No one is pretending everything is rosy in the garden but let us look on the plus side for a moment. If, for example you are serving on a Type 45 destroyer, having the media and every armchair admiral explaining your ship doesn’t work is unhelpful and mostly inaccurate. On every arrival of a Type 45 in port, which would be routinely attended by tugs anyway, some wag asks “has she broken down again?” In reality the average availability of the Type 45s since 2013 has been 94.6% and has never dropped below 90.47% during that time. In simple terms, the propulsion problems have led to a loss of around 5% of time on operations for the class. Not ideal, but certainly not the disaster it is publicly perceived to be. HMS Defender completed a 9-month deployment to the heat of the Gulf in July without any propulsion failure, the kind of positive fact the media likes to ignore.

    The Portsmouth News has triggered another ‘Type 45 media scrum’ by indulging in some “journalism by FOI request”, managing to paint an unfairly bleak and rather out-dated picture of Type 45 availability. Looking at bald statistics about Type 45’s time alongside in the UK does not tell the full story. As in many defence matters, complexity is the enemy of the juicy news story. Drawing conclusions by looking at sea-to-shore ratios across a flotilla of ships, over a period of just one year, and using ‘days in port’ as the metric is flawed. For example, Type 45s as Portsmouth-based ships going through Operational Sea Training in Plymouth are counted as merely in a UK port. In reality the ship’s company is away from home, undergoing an exceptional training regime and being worked hard. If you measured this figure across all the ships and across their five year inter-refit cycle, you’d get a far higher availability figure than quoted in this narrow FOI.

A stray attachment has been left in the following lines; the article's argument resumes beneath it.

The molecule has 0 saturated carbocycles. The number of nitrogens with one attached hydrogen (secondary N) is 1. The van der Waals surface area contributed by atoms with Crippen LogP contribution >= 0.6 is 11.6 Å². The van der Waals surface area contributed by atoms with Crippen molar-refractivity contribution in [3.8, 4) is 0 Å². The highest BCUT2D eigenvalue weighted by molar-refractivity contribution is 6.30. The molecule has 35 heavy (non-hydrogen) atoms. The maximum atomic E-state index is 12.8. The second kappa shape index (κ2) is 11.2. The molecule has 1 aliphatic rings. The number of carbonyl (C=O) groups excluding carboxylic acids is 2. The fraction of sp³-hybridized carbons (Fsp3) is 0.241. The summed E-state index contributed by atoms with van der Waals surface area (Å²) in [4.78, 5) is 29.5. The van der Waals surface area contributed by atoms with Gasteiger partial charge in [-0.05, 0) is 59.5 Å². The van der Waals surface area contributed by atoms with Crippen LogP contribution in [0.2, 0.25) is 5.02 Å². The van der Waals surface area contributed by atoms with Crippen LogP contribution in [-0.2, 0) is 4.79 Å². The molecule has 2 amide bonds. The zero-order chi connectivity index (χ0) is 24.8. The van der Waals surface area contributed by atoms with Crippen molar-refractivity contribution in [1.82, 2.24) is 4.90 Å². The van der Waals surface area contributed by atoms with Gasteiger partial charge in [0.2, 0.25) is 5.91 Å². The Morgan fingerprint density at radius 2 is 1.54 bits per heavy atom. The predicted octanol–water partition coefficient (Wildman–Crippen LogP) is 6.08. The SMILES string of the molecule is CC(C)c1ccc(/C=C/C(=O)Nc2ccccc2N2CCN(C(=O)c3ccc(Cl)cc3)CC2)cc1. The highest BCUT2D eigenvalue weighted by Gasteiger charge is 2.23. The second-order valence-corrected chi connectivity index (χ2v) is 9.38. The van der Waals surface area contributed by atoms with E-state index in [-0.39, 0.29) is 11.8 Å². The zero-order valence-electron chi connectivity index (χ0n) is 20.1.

After completion of well-deserved summer leave periods the Type 45 are now busy. At the time of writing, HMS Daring is in Malta on route to a 9-month period in the Gulf which will involve escorting US aircraft carriers. HMS Diamond is at sea off the coast of Libya, HMS Duncan is preparing for a NATO deployment and HMS Dragon will shortly be at sea on operations within UK waters. HMS Defender is about to commence a major refit. Manpower problems have relegated HMS Dauntless to a harbour training ship but it has at least been announced that she will begin a major refit towards the end of 2017 before returning to operational status.

    The Royal Navy is still in need of “saving” from a generation of politicians who have been generous on rhetoric but short when it comes to delivering sufficient resources to do the job. Pressure must be maintained for increased spending on the Navy and end to cuts, waste and absurd industrial policy. But consider the navy of today, often out of sight over the horizon yet still doing a highly professional job on a daily basis. Next time you hear the RN casually and inaccurately described as a “spent force”, spare a thought for the morale and contribution of those serving or considering serving. 2017 will see the arrival of HMS Queen Elizabeth in Portsmouth, not a panacea for every deep-rooted problem but undoubtedly a statement of intent and a sign there is still much Royal Navy history to be written.